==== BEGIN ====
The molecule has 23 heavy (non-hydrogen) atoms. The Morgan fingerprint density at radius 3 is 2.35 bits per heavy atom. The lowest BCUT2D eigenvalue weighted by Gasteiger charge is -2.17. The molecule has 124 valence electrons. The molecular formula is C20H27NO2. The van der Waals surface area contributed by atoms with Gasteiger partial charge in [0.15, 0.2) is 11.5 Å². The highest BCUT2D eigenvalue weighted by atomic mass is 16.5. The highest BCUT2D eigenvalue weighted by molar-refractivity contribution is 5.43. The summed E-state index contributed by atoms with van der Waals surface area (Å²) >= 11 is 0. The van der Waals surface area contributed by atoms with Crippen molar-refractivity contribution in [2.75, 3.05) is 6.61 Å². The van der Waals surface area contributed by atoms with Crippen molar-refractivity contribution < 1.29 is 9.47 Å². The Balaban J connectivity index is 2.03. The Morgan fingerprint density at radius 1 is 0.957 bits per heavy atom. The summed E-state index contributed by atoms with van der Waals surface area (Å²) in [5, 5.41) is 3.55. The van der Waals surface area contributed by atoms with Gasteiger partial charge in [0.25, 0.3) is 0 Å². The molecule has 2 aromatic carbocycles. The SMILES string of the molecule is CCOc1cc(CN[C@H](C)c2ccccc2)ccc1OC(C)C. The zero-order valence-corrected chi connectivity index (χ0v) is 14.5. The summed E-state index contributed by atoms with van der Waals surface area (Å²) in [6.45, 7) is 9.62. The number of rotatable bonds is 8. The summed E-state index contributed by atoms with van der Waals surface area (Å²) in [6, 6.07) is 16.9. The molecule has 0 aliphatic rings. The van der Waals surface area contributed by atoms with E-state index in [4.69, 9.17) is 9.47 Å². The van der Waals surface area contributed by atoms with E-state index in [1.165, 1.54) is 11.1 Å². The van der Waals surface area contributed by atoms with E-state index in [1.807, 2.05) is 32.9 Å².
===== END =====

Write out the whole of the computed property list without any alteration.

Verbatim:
The molecule has 23 heavy (non-hydrogen) atoms. The Morgan fingerprint density at radius 3 is 2.35 bits per heavy atom. The lowest BCUT2D eigenvalue weighted by Gasteiger charge is -2.17. The molecule has 124 valence electrons. The molecular formula is C20H27NO2. The van der Waals surface area contributed by atoms with Gasteiger partial charge in [0.15, 0.2) is 11.5 Å². The highest BCUT2D eigenvalue weighted by atomic mass is 16.5. The highest BCUT2D eigenvalue weighted by molar-refractivity contribution is 5.43. The summed E-state index contributed by atoms with van der Waals surface area (Å²) >= 11 is 0. The van der Waals surface area contributed by atoms with Crippen molar-refractivity contribution in [2.75, 3.05) is 6.61 Å². The van der Waals surface area contributed by atoms with Crippen molar-refractivity contribution < 1.29 is 9.47 Å². The Balaban J connectivity index is 2.03. The Morgan fingerprint density at radius 1 is 0.957 bits per heavy atom. The summed E-state index contributed by atoms with van der Waals surface area (Å²) in [5, 5.41) is 3.55. The van der Waals surface area contributed by atoms with Gasteiger partial charge in [0.25, 0.3) is 0 Å². The molecule has 2 aromatic carbocycles. The SMILES string of the molecule is CCOc1cc(CN[C@H](C)c2ccccc2)ccc1OC(C)C. The zero-order valence-corrected chi connectivity index (χ0v) is 14.5. The summed E-state index contributed by atoms with van der Waals surface area (Å²) in [6.45, 7) is 9.62. The number of rotatable bonds is 8. The summed E-state index contributed by atoms with van der Waals surface area (Å²) in [6, 6.07) is 16.9. The molecule has 0 aliphatic rings. The van der Waals surface area contributed by atoms with E-state index in [4.69, 9.17) is 9.47 Å². The van der Waals surface area contributed by atoms with E-state index in [1.165, 1.54) is 11.1 Å². The van der Waals surface area contributed by atoms with E-state index in [1.807, 2.05) is 32.9 Å².